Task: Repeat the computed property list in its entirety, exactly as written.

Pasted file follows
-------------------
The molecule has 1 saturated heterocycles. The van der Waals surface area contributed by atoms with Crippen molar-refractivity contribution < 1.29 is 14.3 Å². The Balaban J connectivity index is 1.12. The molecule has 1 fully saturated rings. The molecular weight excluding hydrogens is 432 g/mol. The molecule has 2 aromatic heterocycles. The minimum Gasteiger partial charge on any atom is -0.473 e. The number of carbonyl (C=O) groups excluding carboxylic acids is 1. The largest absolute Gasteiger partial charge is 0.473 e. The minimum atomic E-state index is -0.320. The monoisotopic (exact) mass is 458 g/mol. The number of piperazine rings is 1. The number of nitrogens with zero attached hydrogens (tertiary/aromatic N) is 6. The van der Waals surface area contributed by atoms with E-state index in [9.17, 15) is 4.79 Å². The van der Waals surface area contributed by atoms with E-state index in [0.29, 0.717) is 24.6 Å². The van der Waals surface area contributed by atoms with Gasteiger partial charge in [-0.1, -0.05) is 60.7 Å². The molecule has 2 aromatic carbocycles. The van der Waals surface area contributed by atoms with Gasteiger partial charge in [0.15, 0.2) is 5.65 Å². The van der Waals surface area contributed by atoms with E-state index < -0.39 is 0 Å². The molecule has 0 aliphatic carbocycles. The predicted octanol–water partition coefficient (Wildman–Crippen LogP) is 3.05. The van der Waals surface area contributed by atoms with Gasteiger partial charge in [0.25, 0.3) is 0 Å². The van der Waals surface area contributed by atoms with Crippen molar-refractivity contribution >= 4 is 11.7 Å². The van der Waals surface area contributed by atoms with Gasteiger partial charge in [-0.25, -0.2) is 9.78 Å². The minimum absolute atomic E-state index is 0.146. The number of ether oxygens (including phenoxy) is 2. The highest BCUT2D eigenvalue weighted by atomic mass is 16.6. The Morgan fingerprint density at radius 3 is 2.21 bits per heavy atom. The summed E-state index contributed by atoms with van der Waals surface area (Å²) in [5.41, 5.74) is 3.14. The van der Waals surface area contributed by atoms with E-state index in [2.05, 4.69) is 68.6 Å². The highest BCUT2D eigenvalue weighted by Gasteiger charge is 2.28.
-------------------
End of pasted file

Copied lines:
The molecule has 1 saturated heterocycles. The van der Waals surface area contributed by atoms with Crippen molar-refractivity contribution < 1.29 is 14.3 Å². The Balaban J connectivity index is 1.12. The molecule has 1 fully saturated rings. The molecular weight excluding hydrogens is 432 g/mol. The molecule has 2 aromatic heterocycles. The minimum Gasteiger partial charge on any atom is -0.473 e. The number of carbonyl (C=O) groups excluding carboxylic acids is 1. The largest absolute Gasteiger partial charge is 0.473 e. The minimum atomic E-state index is -0.320. The monoisotopic (exact) mass is 458 g/mol. The number of piperazine rings is 1. The number of nitrogens with zero attached hydrogens (tertiary/aromatic N) is 6. The van der Waals surface area contributed by atoms with E-state index in [9.17, 15) is 4.79 Å². The van der Waals surface area contributed by atoms with E-state index in [0.29, 0.717) is 24.6 Å². The van der Waals surface area contributed by atoms with Gasteiger partial charge in [-0.1, -0.05) is 60.7 Å². The molecule has 2 aromatic carbocycles. The van der Waals surface area contributed by atoms with Gasteiger partial charge in [0.15, 0.2) is 5.65 Å². The van der Waals surface area contributed by atoms with E-state index < -0.39 is 0 Å². The molecule has 0 aliphatic carbocycles. The predicted octanol–water partition coefficient (Wildman–Crippen LogP) is 3.05. The van der Waals surface area contributed by atoms with Gasteiger partial charge in [0.25, 0.3) is 0 Å². The van der Waals surface area contributed by atoms with Crippen molar-refractivity contribution >= 4 is 11.7 Å². The van der Waals surface area contributed by atoms with Gasteiger partial charge in [-0.25, -0.2) is 9.78 Å². The minimum absolute atomic E-state index is 0.146. The number of ether oxygens (including phenoxy) is 2. The highest BCUT2D eigenvalue weighted by atomic mass is 16.6. The Morgan fingerprint density at radius 3 is 2.21 bits per heavy atom. The summed E-state index contributed by atoms with van der Waals surface area (Å²) in [5.41, 5.74) is 3.14. The van der Waals surface area contributed by atoms with E-state index in [2.05, 4.69) is 68.6 Å². The highest BCUT2D eigenvalue weighted by Gasteiger charge is 2.28.